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Stories of Interest
- SEC Adopts Statement and Interpretive Guidance on Public Company Cybersecurity Disclosures
- SEC Charges Former Bitcoin Exchange and Its Founder With Fraud
- JPMorgan Chase to Replace NYC Headquarters with 70-Story Skyscraper
- Citigroup Raises CEO Corbat's Pay 48% to $23Mn
- Should Congress Create a Crypto-Cop?
- JPMorgan Weighs Buying an Exchange-Traded Funds Firm
- Hey, Goldman Sachs: Wanna Buy BNY Mellon?
- SEC Order Rejecting Acquisition of Chicago Stock Exchange (CSX) by Chinese-Baesd Company
- Kyle Moffatt Named Chief Accountant in SEC CorpFinance
- SEC Suspends Trading in 3 Issuers Claiming Involvement in Cryptocurrency and Blockchain Technology
- Karen Garnett, Assoc. Director of SEC CorpFinance, to Leave After 23 Years of Service
- Louisiana Adviser Barred for Hiding Losses from Investors
- Connecticut HF Manager Illegally Diverted Investor Money - Now Owes Nearly $13Mn
- White House Cleaning House of Advisors Without Full Security Clearance
- Goldman Projects 30% Growth in Wealth Management Advisor Force
- Whistleblower Alleges Manipulation of CBOE Volatility Index
- FINRA Looking Into VIX (CBOE Volatility Index) Manipulation: WSJ
- Atlanta-Area Resident Charged with Misusing Investor Funds - SEC
- FINRA Announces 2018 West Region Networking Seminar
- Alberto Arevalo, Associate Director in Office of International Affairs, to Retire From SEC
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NEWSLETTERS & ALERTS
Rules & Regulations
The State of Financial Regulation Under the Trump Administration
[Photo of Paul Volcker]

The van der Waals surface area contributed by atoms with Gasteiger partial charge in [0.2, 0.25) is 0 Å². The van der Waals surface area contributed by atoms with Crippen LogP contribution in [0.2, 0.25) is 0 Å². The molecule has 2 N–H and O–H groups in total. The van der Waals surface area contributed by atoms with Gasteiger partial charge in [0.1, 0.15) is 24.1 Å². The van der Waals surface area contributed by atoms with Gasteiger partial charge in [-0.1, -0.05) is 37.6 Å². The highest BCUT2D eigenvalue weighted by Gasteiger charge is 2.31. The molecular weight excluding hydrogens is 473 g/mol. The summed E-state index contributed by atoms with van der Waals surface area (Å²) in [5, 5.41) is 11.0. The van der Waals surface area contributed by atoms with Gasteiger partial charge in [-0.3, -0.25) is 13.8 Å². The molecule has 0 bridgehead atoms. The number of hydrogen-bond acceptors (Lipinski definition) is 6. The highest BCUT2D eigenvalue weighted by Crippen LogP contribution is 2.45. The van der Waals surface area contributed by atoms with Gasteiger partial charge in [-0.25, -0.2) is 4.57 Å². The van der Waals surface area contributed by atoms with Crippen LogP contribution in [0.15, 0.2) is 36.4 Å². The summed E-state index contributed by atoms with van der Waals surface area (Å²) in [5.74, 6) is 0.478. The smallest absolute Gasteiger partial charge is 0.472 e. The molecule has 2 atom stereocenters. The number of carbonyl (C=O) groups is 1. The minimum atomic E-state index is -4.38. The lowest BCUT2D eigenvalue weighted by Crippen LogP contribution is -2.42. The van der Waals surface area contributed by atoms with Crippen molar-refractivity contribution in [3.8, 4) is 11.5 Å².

by Howard Haykin
So, the Trump administration released a report that recommends a dialing back of banking rules. To the surprise of some, the report did not seek to eliminate Dodd-Frank’s Volcker Rule, which forbids proprietary trading at big banks. And it's interesting to note that the release came one business day after the Department of Labor’s fiduciary rule for retirement advisers went into effect (Friday, 6/9). All in all, a mixed bag that disappoints some people on both sides of the aisle.
BloombergView columnist Matt Levine offers logical rationale for why things went down as they did.
- Like it or not, there was significant support for provisions of the rules that addressed public concerns:
► retirement brokers were too conflicted, and their commission-based economic model encouraged them to recommend bad expensive products that paid them kickbacks.
► banks had become too risk-loving, and they were dominated by traders who got outsized rewards for taking on big risks
- Banks and brokerage firms had already changed their business models in response to the rules:
► Most brokerage firms have changed their business models largely away from commission-based compensation.
► Big banks have largely transitioned away from proprietary trading, though some indications of prop trading appear now and then.
- While no one in the Trump administration seems to have wanted the rule, this administration failed to appoint senior officials to the Labor Department who might have been capable of unwinding a major regulation so close to its implementation.
- Eventually these rules are can be repealed or their overly restrictive provisions can be dialed down - though that may be more easily said than done, for the following reasons:
► Both rules are aimed at changing the culture of the industries that they cover – and this appears to have been happened at brokerage firms and big banks.
► The longer these financial institutions operate within the bounds of such new cultures, the harder it will be for them to revert to the old business models.
Buckle up - it looks like we're in for a bumpy ride!